Christmas Present for Lovers of Spanish Wines!


So, here’s me thinking I know a bit about Spanish wine (and I do, too), but my knowledge, expertise and experience over the last 21 years, practically pales into insignificance when compared with the latest book by my colleague and friend, Sara Jane Evans MW!


Put simply, ‘The Wines of Northern Spain’ by Sarah Jane Evans MW must now be considered the definitive, go-to reference work for the wines of half of this dynamic wine producing country – with her next book, no doubt the same for the other half, the south! If you, or your partner/friends have an interest in Spanish wines, this has to be a perfect Christmas Present! (


Approximately twenty years ago I had in my hands a contract to write an introductory book on the Wines of Spain. It was quite an accolade and I was keen to write a first reference book after so many articles. However, it was an opportunity I had to turn down – the sheer scale of the undertaking had me almost shaking with trepidation!


Since then, considering all the publications for which I’ve written, it must now be well over a million words, almost always, in praise of Spanish wines – describing them, their provenance, their producers et al. So, I’m now in an even better position to understand how huge and difficult such a project would be!


Sarah Jane Evans MW, is also aware of how vast an enterprise, having decided to write it in two different parts, however she didn’t baulk at the task, she just got on with it!


Of course, as a Master of Wine (MW), who specialises in Spanish wines, Sarah Jane Evans would be by far the better option as a writer for such a reference book, and this clearly comes out when reading it. It seems there is nothing that has been left out, and it’s clear that she writes from great knowledge and experience. And that’s not surprising!


The author is an award-winning wine writer, journalist and speaker at conferences worldwide. She co-Chairs the prestigious Decanter World Wine Awards; she qualified as an MW in 2006, and was presented with an award for the highest mark in the theory section of this exacting exam, and was subsequently appointed Chairman of the Institute of Masters of Wine!


With regard to her specialist subject, Spanish Wine, Sarah Jane Evans was made a member of the exceedingly prestigious Gran Orden de Caballeros de Vino in 2010, with a number of similarly impressive appointments to various Denominaciónes de Origen throughout Spain. A Spanish wine expert, she certainly is!


And one would need to be, in order to write this comprehensive book in such depth. However, this is certainly not just a factual reference book destined to gather dust on the library shelf. Sarah Jane’s writing skills, allied to her knowledge and personal experience of Spanish wines make, ‘The Wines of Northern Spain’, interspersed as it is with entertaining anecdotes and producer profiles, a thoroughly good read!


The book, as the title would suggest, deals with the wine producing areas of Northern Spain, defined here in practical terms as: drawing ‘a line from the Pyrenees to Aragón and Navarra, turning west to Rioja, Ribera del Duero, Castilla y León, and Galicia, also taking in Txakoli country, and Asturias’.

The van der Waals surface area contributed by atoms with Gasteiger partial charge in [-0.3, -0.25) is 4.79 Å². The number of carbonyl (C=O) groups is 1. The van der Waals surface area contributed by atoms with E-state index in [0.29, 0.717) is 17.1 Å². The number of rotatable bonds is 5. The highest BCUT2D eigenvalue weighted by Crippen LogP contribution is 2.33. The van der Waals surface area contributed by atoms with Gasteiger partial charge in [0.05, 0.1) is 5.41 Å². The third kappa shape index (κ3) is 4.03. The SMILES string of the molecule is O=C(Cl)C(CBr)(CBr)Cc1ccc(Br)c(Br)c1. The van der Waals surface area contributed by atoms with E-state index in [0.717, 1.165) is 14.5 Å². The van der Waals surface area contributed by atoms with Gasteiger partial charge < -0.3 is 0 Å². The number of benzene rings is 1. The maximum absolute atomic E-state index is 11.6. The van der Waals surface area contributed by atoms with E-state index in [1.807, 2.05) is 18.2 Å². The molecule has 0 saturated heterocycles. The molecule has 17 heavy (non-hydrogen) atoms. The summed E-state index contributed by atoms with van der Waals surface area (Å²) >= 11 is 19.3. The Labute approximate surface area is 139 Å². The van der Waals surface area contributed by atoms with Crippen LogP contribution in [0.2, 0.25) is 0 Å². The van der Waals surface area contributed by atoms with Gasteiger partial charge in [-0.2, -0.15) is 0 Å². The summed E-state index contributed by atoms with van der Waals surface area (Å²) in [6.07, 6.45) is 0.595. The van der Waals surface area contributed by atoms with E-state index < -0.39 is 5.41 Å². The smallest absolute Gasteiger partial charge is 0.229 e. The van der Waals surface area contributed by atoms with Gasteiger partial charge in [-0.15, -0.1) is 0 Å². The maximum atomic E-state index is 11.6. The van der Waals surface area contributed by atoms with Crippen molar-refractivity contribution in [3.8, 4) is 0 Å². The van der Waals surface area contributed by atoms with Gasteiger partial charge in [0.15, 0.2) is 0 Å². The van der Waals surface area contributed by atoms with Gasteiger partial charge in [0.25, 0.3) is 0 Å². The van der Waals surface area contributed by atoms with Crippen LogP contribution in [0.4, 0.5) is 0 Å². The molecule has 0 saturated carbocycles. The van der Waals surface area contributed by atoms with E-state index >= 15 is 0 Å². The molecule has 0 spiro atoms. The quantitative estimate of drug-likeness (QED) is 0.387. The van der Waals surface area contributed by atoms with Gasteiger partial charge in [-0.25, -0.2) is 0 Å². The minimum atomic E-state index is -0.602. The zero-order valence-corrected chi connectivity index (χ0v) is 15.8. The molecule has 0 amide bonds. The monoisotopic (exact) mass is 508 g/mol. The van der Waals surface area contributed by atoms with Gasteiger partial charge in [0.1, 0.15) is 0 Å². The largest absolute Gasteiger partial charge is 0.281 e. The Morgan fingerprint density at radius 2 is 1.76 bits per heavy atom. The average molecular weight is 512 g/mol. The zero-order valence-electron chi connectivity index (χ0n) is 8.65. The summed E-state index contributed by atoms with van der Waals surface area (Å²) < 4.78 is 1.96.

The early chapter, ‘Three Thousand Years of History’ gives a fascinating, historical perspective to these often ancient areas of production, and a useful backdrop to the areas and their wines as they are now. How interesting to know, for example, that the Phoenicians who were trading with Spain in about 1100 BC, bringing with them wine in amphorae, have left a legacy which has recently been revived here, where a number of bodegas are now using clay pots for fermentation and ageing wine!


The book also details early on the major grape varieties used in these areas of Northern Spain, some of which are familiar to readers, but some of which we know little, or nothing about. There are vine growers and winemakers in these areas who are engaged in an almost missionary quest to revive forgotten and almost extinct varieties, and the wines made from them are another reason why Sarah Jane declares, “Spain is the most exciting country in Europe for wine lovers, and one of the most exciting in the world.”


As the reader reads on he/she will find region, area and producer profiles (including climates, microclimates, soil types and altitudes), detailing wine making methods, varieties used and even some of the wines themselves. It’s a good read from cover to cover, and can then be used over and over again to dip into for reference purposes when readers are thinking of looking for new wine tastes and aromas and/or exploring the regions first hand.


Clearly, there is quality wine in the areas detailed in ‘The Wines of Northern Spain’, some of which readers will have tasted, however there are areas here that are less well known, whose wines are not so readily available on the Costas of Spain. We are therefore given an insight into what else there is to taste, which fits perfectly with Sarah Jane’s stated intention that readers should discover and taste these wines for themselves!  Twitter @colinonwine

Facebook Colin Harkness